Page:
In peace, Northern Ireland has staked its rightful claim as one of the most beautiful, memorable and cultural regions to be found anywhere on the island of Ireland. Nowhere is Ireland's recent history more strongly felt than in the North, and any visit would be incomplete without taking this into account.
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Find Northern Ireland's most loved destinations.
Since peace returned to Belfast in the late 1990s, Northern Ireland's capital has undergone an astonishing transformation. Once tied in with sectarian violence and, perhaps cruelly, lumped in with Bosnia, Beiruit and Baghdad on the list of places for globe-trotting tourists to avoid, the city is now a modern, thriving and cosmopolitan hub of hotels, restaurants and family-friendly attractions.
This transformation is made all the more evident in cultural representations of the region, which have at last moved beyond the all-too-predictable film and TV depictions of The Troubles with which the city become all but synonymous.
Just as Northern Ireland has garnered attention as the eye-catching backdrop to Game of Thrones, creating a sub-industry of its own comparable to "Tolkien Tourism", Belfast has gained added prominence as the location of the hit BBC drama series The Fall starring Gillian Anderson (The X Files, Hannibal) and Jamie Dornan (50 Shades of Gray).
According to Gaelic mythology, the causeway was built by the giant Fionn mac Cumhaill (Finn MacCool) so that he could reach Scotland and fight with his Scottish rival, Benandonner. As with all great rivalries, the outcome varies depending on whose version is being recounted.
One legendary status which is not disputed, though, is the Causeway's immense pulling power as a tourist destination, with 750,000 visitors making the trip annually. Here, tourists can enjoy not only the geological feature itself, but also the modern and impressive Giant's Causeway Visitor Experience.
Nothern Ireland's only UNESCO World Heritage site, known in Gaelic as Clochán na bhFomhórach or Clochán an Aifir, The Giant's Causeway is an area of 40,000 basalt columns, formed into a regular interlocking pattern by an ancient volcanic lava flow.
However, given the scale, the geometric regularity, and the sheer natural beauty of this feature, it is easy to understand why the ancients believed its origins to be more mystical than geologists would now have us believe.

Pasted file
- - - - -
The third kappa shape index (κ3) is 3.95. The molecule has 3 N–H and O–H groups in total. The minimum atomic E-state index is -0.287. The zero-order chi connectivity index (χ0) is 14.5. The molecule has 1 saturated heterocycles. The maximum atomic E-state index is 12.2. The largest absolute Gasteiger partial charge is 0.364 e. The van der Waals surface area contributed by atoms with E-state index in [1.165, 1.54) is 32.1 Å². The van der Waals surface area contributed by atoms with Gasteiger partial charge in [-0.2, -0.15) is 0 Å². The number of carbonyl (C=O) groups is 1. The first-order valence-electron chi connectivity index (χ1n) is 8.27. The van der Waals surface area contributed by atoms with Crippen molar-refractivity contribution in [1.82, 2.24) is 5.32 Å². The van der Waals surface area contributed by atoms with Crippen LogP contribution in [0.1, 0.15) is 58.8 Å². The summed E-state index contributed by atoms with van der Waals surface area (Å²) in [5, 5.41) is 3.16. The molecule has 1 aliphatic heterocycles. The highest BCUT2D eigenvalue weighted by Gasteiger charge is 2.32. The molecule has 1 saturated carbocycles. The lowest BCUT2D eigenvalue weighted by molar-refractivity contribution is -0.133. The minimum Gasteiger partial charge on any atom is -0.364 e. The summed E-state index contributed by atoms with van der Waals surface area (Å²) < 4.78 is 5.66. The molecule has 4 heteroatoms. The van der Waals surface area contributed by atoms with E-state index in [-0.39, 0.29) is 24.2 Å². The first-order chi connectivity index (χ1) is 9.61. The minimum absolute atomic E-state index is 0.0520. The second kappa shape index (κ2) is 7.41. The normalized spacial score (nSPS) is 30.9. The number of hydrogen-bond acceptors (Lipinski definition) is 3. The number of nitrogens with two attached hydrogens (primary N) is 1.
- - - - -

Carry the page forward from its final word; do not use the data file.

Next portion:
Although Derry's recently transformation is perhaps less dramatic than that of Belfast, visitors who come to Derry expecting a city still darkened by the long shadows of The Troubles will almost certainly be pleasantly surprised. In anticipation of the city's status as UK City of Culture 2013, Derry received considerable investment and underwent a rejuvenating makeover.
Visitors and locals alike can look to the Peace Bridge, Ebrington Square, the redeveloped waterfront and the Guildhall area as examples of a city which has shaken off its outdated stereotype, under whose weight Derry had unfairly served as a metaphor for Ulster's violent past. In the city which greets tourists so warmly today, visitors will find plenty of enjoyable diversions.
Visitors who wish to gain the fullest appreciation of this side of Derry should make time for Free Derry Corner, the Bloody Sunday Memorial, the People's Gallery Murals and the Museum of Free Derry. View the Visit Derry website for more information.
The angular edifice which houses The Titanic Experience is so evocative of the transformation which Belfast has undergone in recent years that it has become almost as iconic as the ill-fated ship to whose short history this attraction is dedicated.
An extensive multimedia tribute to the world's most famous ocean liner, The Titanic Experience is located at the top of the slipway from which the ship made its first and only descent into the Belfast Lough and the waters of the Irish Sea beyond. Opened in 2012 for the centenary of the ship's launch and tragic demise, the museum has rapidly become Ulster's most visited tourist destination, outstripping even The Giant's Causeway.
Cleverly put together, the attraction encapsulates more than simply the scale of the ship, more even than the scale of the disaster which befell it; drawing on all the sights, sounds and smells of the age, the museum recreates all facets of this most fascinating period of history, bringing to life the experiences not only of the passengers, but also of the ship workers who realized this vision of early twentieth-century engineering.